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Neuropsychological Clustering in Bipolar and Major Depressive Disorder

Published online by Cambridge University Press:  15 June 2017


Charles Cotrena
Affiliation:
Department of Psychology, Pontifical Catholic University of Rio Grande do Sul, Porto Alegre, Brazil
Laura Damiani Branco
Affiliation:
Department of Psychology, Pontifical Catholic University of Rio Grande do Sul, Porto Alegre, Brazil
André Ponsoni
Affiliation:
Department of Psychology, Pontifical Catholic University of Rio Grande do Sul, Porto Alegre, Brazil
Flávio Milman Shansis
Affiliation:
Program for the Study and Research of Mood Disorders (PROPESTH), São Pedro Psychiatric Hospital, Porto Alegre, Brazil
Rochele Paz Fonseca
Affiliation:
Department of Psychology, Pontifical Catholic University of Rio Grande do Sul, Porto Alegre, Brazil
Corresponding
E-mail address:

Abstract

Objectives: Cognitive dysfunction is a key feature of major depressive (MDD) and bipolar (BD) disorders. However, rather than a single cognitive profile corresponding to each diagnostic categories, recent studies have identified significant intra- and cross-diagnostic variability in patterns of cognitive impairment. The goal of this study was to contribute to the literature on cognitive heterogeneity in mood disorders by identifying cognitive subprofiles in a population of patients with MDD, BD type I, BD type II, and healthy adults. Methods: Participants completed a neuropsychological battery; scores were converted into Z-scores using normative data and submitted to hierarchical cluster analysis. Results: Three distinct neuropsychological clusters were identified: (1) a large cluster containing mostly control participants, as well as some patients with BD and MDD, who performed at above-average levels on all neuropsychological domains; (2) a cluster containing some patients from all diagnostic groups, as well as healthy controls, who performed worse than cluster 1 on most tasks, and showed impairments in motor inhibition and verbal fluency; (3) a cluster containing mostly patients with mood disorders with severe impairments in verbal inhibition and cognitive flexibility. Conclusions: These findings revealed multiple cognitive profiles within diagnostic categories, as well as significant cross-diagnostic overlap, highlighting the importance of developing more specific treatment approaches which consider patients’ demographic and cognitive profiles in addition to their diagnosis. (JINS, 2017, 23, 584–593)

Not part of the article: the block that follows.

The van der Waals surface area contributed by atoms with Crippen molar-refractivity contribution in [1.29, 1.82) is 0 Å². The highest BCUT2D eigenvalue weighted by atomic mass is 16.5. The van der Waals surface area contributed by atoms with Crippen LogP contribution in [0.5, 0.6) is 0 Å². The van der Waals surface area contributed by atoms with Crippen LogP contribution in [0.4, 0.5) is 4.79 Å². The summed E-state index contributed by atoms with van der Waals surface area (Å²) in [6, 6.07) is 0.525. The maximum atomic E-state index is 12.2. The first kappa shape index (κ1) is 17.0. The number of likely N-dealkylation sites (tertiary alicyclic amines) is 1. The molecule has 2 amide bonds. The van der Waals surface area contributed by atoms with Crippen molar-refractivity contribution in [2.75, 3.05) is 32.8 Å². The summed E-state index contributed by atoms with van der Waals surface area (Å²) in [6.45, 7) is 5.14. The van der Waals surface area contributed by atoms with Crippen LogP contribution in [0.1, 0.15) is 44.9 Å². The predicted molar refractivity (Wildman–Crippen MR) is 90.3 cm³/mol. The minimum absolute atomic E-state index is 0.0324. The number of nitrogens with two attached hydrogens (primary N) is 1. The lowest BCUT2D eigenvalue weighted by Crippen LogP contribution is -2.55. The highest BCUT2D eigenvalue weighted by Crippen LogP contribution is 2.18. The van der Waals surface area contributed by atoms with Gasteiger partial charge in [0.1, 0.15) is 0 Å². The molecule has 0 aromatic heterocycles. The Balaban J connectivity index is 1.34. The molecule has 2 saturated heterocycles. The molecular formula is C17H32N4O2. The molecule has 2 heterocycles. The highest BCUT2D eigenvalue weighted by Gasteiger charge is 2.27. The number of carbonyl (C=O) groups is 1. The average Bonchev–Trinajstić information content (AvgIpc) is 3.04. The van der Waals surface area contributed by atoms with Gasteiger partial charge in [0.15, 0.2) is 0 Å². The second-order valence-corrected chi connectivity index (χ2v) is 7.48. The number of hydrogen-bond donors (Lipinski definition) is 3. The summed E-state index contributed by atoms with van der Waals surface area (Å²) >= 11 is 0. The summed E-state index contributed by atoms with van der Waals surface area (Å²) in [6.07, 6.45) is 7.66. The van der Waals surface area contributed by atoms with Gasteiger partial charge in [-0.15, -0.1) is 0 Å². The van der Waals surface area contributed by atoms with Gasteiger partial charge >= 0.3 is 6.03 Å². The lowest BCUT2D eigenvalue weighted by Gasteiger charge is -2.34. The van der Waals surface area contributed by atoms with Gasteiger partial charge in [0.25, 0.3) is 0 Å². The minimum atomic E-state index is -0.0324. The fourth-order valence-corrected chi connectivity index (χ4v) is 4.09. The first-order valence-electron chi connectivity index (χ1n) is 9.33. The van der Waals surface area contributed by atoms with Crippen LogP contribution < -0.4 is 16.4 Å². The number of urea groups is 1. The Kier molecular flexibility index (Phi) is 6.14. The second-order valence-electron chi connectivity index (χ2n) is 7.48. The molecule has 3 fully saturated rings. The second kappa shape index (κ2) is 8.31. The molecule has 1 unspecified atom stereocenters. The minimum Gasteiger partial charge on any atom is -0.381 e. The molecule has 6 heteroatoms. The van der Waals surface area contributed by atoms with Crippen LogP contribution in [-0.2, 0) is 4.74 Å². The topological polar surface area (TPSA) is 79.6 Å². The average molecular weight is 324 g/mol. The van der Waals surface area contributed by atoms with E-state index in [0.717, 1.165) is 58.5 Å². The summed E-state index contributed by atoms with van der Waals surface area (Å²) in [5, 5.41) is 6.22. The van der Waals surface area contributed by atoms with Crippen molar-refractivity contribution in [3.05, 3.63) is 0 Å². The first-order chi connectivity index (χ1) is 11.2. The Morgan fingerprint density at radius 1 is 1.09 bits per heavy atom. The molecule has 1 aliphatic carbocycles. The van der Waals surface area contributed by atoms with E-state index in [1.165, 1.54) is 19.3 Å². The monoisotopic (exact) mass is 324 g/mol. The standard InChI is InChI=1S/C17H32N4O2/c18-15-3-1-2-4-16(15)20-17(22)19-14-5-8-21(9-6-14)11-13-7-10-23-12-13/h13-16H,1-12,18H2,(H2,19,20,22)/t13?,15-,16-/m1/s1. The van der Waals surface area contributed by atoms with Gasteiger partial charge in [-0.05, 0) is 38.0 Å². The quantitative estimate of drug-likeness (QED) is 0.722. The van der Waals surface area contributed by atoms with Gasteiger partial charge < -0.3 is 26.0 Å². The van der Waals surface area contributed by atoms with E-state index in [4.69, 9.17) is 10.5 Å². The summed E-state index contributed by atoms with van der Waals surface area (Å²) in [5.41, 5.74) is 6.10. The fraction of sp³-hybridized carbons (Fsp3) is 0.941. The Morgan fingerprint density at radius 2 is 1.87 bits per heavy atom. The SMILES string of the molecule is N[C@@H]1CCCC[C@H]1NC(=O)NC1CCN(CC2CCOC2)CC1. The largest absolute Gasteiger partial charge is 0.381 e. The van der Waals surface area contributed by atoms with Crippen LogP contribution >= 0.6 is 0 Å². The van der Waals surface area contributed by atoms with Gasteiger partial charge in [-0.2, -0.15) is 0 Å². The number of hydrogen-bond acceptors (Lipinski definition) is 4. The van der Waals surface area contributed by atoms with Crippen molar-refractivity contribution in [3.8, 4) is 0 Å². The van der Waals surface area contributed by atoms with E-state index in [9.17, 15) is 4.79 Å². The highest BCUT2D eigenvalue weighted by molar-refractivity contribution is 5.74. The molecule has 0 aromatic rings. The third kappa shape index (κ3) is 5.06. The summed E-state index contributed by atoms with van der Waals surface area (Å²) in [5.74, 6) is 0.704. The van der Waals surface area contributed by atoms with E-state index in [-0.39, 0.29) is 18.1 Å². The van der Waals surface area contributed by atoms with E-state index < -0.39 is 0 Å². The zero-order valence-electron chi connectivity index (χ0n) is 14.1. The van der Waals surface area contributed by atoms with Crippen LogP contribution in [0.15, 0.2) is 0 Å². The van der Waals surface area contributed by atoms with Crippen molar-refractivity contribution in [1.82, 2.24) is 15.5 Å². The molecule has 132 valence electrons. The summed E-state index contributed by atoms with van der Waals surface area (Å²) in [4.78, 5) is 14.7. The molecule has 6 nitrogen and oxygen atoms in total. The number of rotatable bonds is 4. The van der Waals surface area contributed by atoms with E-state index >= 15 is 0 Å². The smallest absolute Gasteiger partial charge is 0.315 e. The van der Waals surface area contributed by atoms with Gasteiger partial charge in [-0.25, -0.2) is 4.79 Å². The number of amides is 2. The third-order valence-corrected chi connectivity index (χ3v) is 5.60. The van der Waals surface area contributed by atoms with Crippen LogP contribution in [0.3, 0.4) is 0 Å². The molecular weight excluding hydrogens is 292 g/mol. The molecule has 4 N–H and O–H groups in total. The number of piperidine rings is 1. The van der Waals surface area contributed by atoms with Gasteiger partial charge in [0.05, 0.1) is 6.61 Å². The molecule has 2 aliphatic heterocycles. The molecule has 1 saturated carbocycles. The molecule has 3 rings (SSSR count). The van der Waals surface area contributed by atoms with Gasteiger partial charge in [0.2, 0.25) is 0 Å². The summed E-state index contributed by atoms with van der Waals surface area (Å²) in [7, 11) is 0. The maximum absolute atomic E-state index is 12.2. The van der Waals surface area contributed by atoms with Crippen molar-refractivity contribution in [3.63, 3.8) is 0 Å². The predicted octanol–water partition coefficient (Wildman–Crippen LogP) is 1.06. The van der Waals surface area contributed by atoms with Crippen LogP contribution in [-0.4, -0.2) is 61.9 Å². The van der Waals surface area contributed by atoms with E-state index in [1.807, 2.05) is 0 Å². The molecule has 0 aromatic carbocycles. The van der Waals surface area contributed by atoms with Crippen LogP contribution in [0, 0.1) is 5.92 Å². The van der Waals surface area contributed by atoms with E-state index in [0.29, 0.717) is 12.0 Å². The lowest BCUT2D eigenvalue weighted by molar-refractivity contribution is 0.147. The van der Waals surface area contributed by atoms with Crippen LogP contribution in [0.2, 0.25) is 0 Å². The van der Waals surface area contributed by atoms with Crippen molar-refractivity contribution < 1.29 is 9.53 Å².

Type
Research Articles
Copyright
Copyright © The International Neuropsychological Society 2017 

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